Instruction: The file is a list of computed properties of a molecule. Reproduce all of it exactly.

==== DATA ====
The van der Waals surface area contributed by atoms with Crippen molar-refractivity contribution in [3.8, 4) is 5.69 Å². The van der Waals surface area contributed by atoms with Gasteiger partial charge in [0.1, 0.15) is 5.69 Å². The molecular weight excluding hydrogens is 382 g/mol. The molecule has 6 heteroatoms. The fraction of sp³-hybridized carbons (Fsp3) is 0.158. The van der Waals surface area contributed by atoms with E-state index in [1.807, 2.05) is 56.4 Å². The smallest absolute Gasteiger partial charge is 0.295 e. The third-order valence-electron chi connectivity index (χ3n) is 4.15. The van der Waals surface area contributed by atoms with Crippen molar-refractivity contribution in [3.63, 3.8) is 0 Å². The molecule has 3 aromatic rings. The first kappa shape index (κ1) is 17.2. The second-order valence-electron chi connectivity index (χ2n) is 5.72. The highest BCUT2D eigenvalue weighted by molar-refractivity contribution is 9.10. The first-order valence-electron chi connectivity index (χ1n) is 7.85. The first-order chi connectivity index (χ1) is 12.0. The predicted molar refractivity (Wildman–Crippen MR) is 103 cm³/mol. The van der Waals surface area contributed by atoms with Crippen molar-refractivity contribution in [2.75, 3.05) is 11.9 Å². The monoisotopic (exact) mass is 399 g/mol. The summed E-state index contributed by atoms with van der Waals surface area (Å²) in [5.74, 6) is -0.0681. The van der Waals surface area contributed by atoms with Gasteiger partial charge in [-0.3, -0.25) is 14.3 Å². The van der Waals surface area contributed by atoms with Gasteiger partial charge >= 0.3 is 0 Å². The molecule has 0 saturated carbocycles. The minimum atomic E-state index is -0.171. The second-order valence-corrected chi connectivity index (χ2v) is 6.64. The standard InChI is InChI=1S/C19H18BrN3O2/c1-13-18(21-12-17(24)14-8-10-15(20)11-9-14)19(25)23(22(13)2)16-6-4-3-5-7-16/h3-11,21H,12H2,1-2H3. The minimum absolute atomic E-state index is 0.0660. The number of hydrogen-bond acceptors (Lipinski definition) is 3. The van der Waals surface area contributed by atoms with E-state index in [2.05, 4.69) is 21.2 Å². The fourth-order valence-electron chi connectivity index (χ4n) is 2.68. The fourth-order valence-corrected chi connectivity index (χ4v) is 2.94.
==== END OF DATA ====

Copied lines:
The van der Waals surface area contributed by atoms with Crippen molar-refractivity contribution in [3.8, 4) is 5.69 Å². The van der Waals surface area contributed by atoms with Gasteiger partial charge in [0.1, 0.15) is 5.69 Å². The molecular weight excluding hydrogens is 382 g/mol. The molecule has 6 heteroatoms. The fraction of sp³-hybridized carbons (Fsp3) is 0.158. The van der Waals surface area contributed by atoms with E-state index in [1.807, 2.05) is 56.4 Å². The smallest absolute Gasteiger partial charge is 0.295 e. The third-order valence-electron chi connectivity index (χ3n) is 4.15. The van der Waals surface area contributed by atoms with Crippen molar-refractivity contribution in [3.63, 3.8) is 0 Å². The molecule has 3 aromatic rings. The first kappa shape index (κ1) is 17.2. The second-order valence-electron chi connectivity index (χ2n) is 5.72. The highest BCUT2D eigenvalue weighted by molar-refractivity contribution is 9.10. The first-order valence-electron chi connectivity index (χ1n) is 7.85. The first-order chi connectivity index (χ1) is 12.0. The predicted molar refractivity (Wildman–Crippen MR) is 103 cm³/mol. The van der Waals surface area contributed by atoms with Crippen molar-refractivity contribution in [2.75, 3.05) is 11.9 Å². The monoisotopic (exact) mass is 399 g/mol. The summed E-state index contributed by atoms with van der Waals surface area (Å²) in [5.74, 6) is -0.0681. The van der Waals surface area contributed by atoms with Gasteiger partial charge in [-0.3, -0.25) is 14.3 Å². The van der Waals surface area contributed by atoms with Gasteiger partial charge >= 0.3 is 0 Å². The molecule has 0 saturated carbocycles. The minimum atomic E-state index is -0.171. The second-order valence-corrected chi connectivity index (χ2v) is 6.64. The standard InChI is InChI=1S/C19H18BrN3O2/c1-13-18(21-12-17(24)14-8-10-15(20)11-9-14)19(25)23(22(13)2)16-6-4-3-5-7-16/h3-11,21H,12H2,1-2H3. The minimum absolute atomic E-state index is 0.0660. The number of hydrogen-bond acceptors (Lipinski definition) is 3. The van der Waals surface area contributed by atoms with E-state index in [2.05, 4.69) is 21.2 Å². The fourth-order valence-electron chi connectivity index (χ4n) is 2.68. The fourth-order valence-corrected chi connectivity index (χ4v) is 2.94.